Latest MySQL Performance Blog posts
MySQL 5.6 surely changes the game when it comes to Security vs Ease of use. Before MySQL 5.6 we would get default MySQL installation being pretty insecure – the user “root” will be created with no password as well as anonymous user with limited access from local host (though still enough to cause DOS attack or crash MySQL Server. There were some exception to this rule – such as Debian/Ubuntu install scripts would interactively suggest you to set password for root user if it was not set. Still most users would get MySQL install with root account and no password.
This is not the case with MySQL 5.6 when you’re doing fresh MySQL Install! Installing official RPM on CentOS6 I’m getting this:A RANDOM PASSWORD HAS BEEN SET FOR THE MySQL root USER ! You will find that password in '/root/.mysql_secret'. You must change that password on your first connect, no other statement but 'SET PASSWORD' will be accepted. See the manual for the semantics of the 'password expired' flag. Also, the account for the anonymous user has been removed. In addition, you can run: /usr/bin/mysql_secure_installation which will also give you the option of removing the test database. This is strongly recommended for production servers.
So we’re getting random password for the root account by default instead of empty one. Furthermore it is not stored in the root directory my.cnf but separate .mysql_secret file so you need to enter it explicitly to connect to the server for a first time – and it is for a good reason as this is temporary password only. You can’t really use MySQL Server until you change it:[root@centos6 ~]# mysql -u root -p8AkXyPUs Warning: Using a password on the command line interface can be insecure. Welcome to the MySQL monitor. Commands end with ; or \g. Your MySQL connection id is 3 Server version: 5.6.13 Copyright (c) 2000, 2013, Oracle and/or its affiliates. All rights reserved. Oracle is a registered trademark of Oracle Corporation and/or its affiliates. Other names may be trademarks of their respective owners. Type 'help;' or '\h' for help. Type '\c' to clear the current input statement. mysql> show processlist -> ; ERROR 1820 (HY000): You must SET PASSWORD before executing this statement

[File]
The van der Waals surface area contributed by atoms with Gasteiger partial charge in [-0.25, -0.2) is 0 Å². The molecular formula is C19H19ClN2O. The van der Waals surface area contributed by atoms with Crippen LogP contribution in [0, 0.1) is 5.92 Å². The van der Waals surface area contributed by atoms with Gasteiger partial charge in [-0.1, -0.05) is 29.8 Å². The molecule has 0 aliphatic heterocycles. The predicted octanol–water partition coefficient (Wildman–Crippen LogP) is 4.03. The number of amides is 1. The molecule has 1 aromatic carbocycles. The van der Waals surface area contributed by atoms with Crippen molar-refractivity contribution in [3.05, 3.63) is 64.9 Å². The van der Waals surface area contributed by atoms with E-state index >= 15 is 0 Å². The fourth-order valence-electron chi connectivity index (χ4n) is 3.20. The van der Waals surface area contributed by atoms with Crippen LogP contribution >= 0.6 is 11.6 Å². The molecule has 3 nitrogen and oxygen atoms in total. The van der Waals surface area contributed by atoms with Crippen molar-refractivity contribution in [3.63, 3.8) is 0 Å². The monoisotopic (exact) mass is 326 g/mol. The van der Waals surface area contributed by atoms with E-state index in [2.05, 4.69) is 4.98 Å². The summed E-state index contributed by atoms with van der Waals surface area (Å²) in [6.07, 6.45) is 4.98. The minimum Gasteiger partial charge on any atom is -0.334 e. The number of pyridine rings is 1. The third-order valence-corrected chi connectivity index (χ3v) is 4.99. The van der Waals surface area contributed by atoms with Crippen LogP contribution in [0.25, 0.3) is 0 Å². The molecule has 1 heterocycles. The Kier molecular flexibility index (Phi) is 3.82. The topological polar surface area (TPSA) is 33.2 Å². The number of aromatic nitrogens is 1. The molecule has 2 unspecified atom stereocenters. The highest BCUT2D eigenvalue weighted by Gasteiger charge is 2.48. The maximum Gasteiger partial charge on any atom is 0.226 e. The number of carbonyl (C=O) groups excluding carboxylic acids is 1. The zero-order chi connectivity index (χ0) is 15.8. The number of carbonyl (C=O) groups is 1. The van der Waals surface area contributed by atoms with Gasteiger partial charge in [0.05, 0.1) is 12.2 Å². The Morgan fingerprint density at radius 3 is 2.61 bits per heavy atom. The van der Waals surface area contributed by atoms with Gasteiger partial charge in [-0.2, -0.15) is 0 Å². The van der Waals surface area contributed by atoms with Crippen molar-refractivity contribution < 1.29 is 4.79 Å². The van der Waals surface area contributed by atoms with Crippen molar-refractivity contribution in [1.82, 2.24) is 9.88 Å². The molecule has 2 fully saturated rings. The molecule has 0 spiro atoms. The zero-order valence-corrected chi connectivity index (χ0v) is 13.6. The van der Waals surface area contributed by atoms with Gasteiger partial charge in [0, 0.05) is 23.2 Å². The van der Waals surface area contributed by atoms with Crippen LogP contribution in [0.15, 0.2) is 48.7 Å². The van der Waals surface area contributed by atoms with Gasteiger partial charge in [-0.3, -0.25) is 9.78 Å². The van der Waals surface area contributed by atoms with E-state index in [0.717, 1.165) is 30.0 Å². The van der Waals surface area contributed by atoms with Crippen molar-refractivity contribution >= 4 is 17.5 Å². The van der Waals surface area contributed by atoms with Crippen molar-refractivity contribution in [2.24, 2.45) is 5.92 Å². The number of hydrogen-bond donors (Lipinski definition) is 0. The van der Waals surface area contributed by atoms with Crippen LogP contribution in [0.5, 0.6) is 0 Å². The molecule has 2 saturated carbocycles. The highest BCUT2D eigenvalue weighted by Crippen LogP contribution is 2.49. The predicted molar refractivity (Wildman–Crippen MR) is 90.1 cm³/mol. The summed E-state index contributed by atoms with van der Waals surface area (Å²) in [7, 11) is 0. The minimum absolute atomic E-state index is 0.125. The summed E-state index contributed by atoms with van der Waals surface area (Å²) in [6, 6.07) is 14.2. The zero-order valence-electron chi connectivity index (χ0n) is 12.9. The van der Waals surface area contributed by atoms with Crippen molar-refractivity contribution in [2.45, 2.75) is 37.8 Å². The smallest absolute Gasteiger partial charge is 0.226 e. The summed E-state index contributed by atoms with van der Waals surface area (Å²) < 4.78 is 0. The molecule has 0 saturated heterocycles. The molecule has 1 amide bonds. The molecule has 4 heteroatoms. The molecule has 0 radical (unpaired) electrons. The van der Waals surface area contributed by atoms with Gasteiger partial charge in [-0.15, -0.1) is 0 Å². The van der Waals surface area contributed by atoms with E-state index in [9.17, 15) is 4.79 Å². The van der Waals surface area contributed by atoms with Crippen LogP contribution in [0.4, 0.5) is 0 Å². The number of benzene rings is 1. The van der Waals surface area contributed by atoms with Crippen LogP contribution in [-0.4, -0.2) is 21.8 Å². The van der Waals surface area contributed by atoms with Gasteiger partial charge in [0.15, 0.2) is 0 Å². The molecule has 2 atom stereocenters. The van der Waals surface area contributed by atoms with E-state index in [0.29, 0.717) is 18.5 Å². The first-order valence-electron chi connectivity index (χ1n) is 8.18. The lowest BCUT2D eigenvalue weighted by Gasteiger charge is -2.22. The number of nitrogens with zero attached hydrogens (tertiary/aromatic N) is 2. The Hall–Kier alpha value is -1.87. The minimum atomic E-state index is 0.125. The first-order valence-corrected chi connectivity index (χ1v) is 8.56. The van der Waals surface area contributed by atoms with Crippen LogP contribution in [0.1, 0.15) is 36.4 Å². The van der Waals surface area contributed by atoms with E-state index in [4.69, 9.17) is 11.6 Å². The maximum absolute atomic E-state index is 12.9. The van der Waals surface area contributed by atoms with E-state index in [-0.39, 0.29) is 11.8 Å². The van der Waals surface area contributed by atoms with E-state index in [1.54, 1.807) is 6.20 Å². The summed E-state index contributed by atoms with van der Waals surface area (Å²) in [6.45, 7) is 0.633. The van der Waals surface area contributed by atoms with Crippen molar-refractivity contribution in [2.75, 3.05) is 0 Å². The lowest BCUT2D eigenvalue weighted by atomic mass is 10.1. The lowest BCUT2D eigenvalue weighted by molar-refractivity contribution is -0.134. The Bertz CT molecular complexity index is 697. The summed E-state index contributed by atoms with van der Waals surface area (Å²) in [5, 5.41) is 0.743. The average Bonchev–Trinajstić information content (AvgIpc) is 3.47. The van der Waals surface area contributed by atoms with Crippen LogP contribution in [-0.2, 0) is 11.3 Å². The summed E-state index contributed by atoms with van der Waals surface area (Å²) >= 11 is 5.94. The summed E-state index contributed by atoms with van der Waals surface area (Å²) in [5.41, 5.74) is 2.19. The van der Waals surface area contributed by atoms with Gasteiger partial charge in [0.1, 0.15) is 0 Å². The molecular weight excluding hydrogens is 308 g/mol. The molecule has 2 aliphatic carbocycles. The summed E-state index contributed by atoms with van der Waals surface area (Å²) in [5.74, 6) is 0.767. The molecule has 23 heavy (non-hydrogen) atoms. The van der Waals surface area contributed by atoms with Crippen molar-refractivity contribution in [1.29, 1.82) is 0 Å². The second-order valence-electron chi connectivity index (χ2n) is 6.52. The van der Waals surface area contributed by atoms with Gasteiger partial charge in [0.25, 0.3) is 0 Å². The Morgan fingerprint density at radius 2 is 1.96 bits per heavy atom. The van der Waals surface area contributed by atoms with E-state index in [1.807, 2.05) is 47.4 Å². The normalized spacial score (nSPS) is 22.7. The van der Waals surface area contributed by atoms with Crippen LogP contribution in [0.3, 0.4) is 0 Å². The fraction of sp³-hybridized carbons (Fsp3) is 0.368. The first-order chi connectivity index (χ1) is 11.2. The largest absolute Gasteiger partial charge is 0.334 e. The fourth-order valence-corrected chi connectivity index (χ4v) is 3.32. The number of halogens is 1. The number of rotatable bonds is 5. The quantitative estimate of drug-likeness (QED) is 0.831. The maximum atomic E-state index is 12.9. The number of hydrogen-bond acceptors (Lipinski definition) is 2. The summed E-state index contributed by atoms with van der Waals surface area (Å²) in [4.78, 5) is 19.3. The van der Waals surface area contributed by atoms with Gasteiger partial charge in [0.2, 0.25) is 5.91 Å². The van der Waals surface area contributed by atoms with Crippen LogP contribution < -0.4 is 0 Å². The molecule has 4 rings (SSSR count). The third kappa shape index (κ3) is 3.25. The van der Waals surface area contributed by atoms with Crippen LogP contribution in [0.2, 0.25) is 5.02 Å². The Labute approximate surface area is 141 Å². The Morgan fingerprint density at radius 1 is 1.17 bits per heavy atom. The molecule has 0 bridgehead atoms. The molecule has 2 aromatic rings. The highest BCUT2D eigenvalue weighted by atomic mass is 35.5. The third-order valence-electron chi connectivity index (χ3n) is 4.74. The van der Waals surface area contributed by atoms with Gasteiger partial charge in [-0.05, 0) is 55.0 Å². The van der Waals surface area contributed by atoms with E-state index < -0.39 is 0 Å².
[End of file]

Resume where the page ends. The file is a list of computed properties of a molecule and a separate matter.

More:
As Such MySQL will refuse any statements even ones which do not cause any database contents access until you change password with SET PASSWORD command.
If you’re looking to keep password you can run:mysql> set password=password('MySecurePassword'); Query OK, 0 rows affected (0.00 sec)
You also have an option to go back to the old behavior and remove the password for account (this is what I do on MySQL running on VirtualBox on my Laptop as I keep it for testing only)mysql> set password=''; Query OK, 0 rows affected (0.00 sec)
So at least with RPM Install MySQL 5.6 is getting more secure but adding a little more effort for users to become usable after installations. Hope this change will make a world more secure but will not discourage a lot of users complicating install process.
This is a popular topic with news breaking routinely that yet another Internet company has leaked private data of one form or another. Ernie’s webinar will be a great overview of security MySQL from top to bottom, including changes related to security in the 5.6 release.
Topics to be covered include:
- Basic security concepts
- Security above the MySQL layer (network, hardware, OS, etc.)
- Tips for application design
- A more secure MySQL configuration
- Security-related changes in MySQL 5.6
Attendees will leave this presentation knowing where to start when identifying vulnerability in their systems.
Be sure to register for the webinar in advance!